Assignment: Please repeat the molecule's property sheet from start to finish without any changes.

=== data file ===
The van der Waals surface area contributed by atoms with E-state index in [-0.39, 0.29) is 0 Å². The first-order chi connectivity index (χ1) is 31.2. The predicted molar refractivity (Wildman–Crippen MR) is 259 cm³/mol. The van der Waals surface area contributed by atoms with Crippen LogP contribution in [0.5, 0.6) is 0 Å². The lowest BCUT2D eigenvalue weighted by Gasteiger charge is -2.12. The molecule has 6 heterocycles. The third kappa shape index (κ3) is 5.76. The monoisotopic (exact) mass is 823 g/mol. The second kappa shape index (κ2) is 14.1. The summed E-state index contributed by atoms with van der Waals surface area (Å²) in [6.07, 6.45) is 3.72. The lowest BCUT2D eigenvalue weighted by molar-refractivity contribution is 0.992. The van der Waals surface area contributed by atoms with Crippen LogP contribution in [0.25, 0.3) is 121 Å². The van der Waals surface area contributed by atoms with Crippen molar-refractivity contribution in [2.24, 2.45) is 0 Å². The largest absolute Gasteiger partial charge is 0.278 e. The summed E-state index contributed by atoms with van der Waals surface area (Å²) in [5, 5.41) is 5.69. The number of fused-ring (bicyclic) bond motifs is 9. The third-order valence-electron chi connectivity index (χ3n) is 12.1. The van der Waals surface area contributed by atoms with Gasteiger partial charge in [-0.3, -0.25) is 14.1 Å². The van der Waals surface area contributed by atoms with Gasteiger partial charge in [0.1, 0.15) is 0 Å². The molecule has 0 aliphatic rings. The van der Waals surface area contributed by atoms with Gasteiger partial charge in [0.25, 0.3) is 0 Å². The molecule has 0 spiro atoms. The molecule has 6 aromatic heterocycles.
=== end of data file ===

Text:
The van der Waals surface area contributed by atoms with E-state index in [-0.39, 0.29) is 0 Å². The first-order chi connectivity index (χ1) is 31.2. The predicted molar refractivity (Wildman–Crippen MR) is 259 cm³/mol. The van der Waals surface area contributed by atoms with Crippen LogP contribution in [0.5, 0.6) is 0 Å². The lowest BCUT2D eigenvalue weighted by Gasteiger charge is -2.12. The molecule has 6 heterocycles. The third kappa shape index (κ3) is 5.76. The monoisotopic (exact) mass is 823 g/mol. The second kappa shape index (κ2) is 14.1. The summed E-state index contributed by atoms with van der Waals surface area (Å²) in [6.07, 6.45) is 3.72. The lowest BCUT2D eigenvalue weighted by molar-refractivity contribution is 0.992. The van der Waals surface area contributed by atoms with Crippen LogP contribution in [0.25, 0.3) is 121 Å². The van der Waals surface area contributed by atoms with Crippen molar-refractivity contribution in [2.24, 2.45) is 0 Å². The largest absolute Gasteiger partial charge is 0.278 e. The summed E-state index contributed by atoms with van der Waals surface area (Å²) in [5, 5.41) is 5.69. The number of fused-ring (bicyclic) bond motifs is 9. The third-order valence-electron chi connectivity index (χ3n) is 12.1. The van der Waals surface area contributed by atoms with Gasteiger partial charge in [-0.3, -0.25) is 14.1 Å². The van der Waals surface area contributed by atoms with Gasteiger partial charge in [0.1, 0.15) is 0 Å². The molecule has 0 aliphatic rings. The van der Waals surface area contributed by atoms with Gasteiger partial charge in [0.25, 0.3) is 0 Å². The molecule has 0 spiro atoms. The molecule has 6 aromatic heterocycles.